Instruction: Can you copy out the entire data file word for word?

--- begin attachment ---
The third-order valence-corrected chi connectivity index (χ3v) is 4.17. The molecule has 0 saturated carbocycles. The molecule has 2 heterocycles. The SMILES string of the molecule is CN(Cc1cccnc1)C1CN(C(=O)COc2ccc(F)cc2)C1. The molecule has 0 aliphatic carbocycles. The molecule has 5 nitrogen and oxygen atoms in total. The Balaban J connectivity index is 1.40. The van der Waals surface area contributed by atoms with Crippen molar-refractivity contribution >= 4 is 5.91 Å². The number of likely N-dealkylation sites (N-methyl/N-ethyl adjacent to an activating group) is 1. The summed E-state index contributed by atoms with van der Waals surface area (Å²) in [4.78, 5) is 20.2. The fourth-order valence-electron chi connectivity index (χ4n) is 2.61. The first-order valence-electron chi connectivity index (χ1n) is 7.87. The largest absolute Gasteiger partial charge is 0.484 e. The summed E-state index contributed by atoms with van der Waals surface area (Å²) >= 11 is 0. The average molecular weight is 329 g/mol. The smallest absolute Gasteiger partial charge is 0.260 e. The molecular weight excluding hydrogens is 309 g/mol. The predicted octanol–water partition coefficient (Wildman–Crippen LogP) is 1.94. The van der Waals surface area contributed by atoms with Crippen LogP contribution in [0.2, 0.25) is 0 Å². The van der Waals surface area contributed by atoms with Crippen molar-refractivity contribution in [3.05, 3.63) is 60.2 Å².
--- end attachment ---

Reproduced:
The third-order valence-corrected chi connectivity index (χ3v) is 4.17. The molecule has 0 saturated carbocycles. The molecule has 2 heterocycles. The SMILES string of the molecule is CN(Cc1cccnc1)C1CN(C(=O)COc2ccc(F)cc2)C1. The molecule has 0 aliphatic carbocycles. The molecule has 5 nitrogen and oxygen atoms in total. The Balaban J connectivity index is 1.40. The van der Waals surface area contributed by atoms with Crippen molar-refractivity contribution >= 4 is 5.91 Å². The number of likely N-dealkylation sites (N-methyl/N-ethyl adjacent to an activating group) is 1. The summed E-state index contributed by atoms with van der Waals surface area (Å²) in [4.78, 5) is 20.2. The fourth-order valence-electron chi connectivity index (χ4n) is 2.61. The first-order valence-electron chi connectivity index (χ1n) is 7.87. The largest absolute Gasteiger partial charge is 0.484 e. The summed E-state index contributed by atoms with van der Waals surface area (Å²) >= 11 is 0. The average molecular weight is 329 g/mol. The smallest absolute Gasteiger partial charge is 0.260 e. The molecular weight excluding hydrogens is 309 g/mol. The predicted octanol–water partition coefficient (Wildman–Crippen LogP) is 1.94. The van der Waals surface area contributed by atoms with Crippen LogP contribution in [0.2, 0.25) is 0 Å². The van der Waals surface area contributed by atoms with Crippen molar-refractivity contribution in [3.05, 3.63) is 60.2 Å².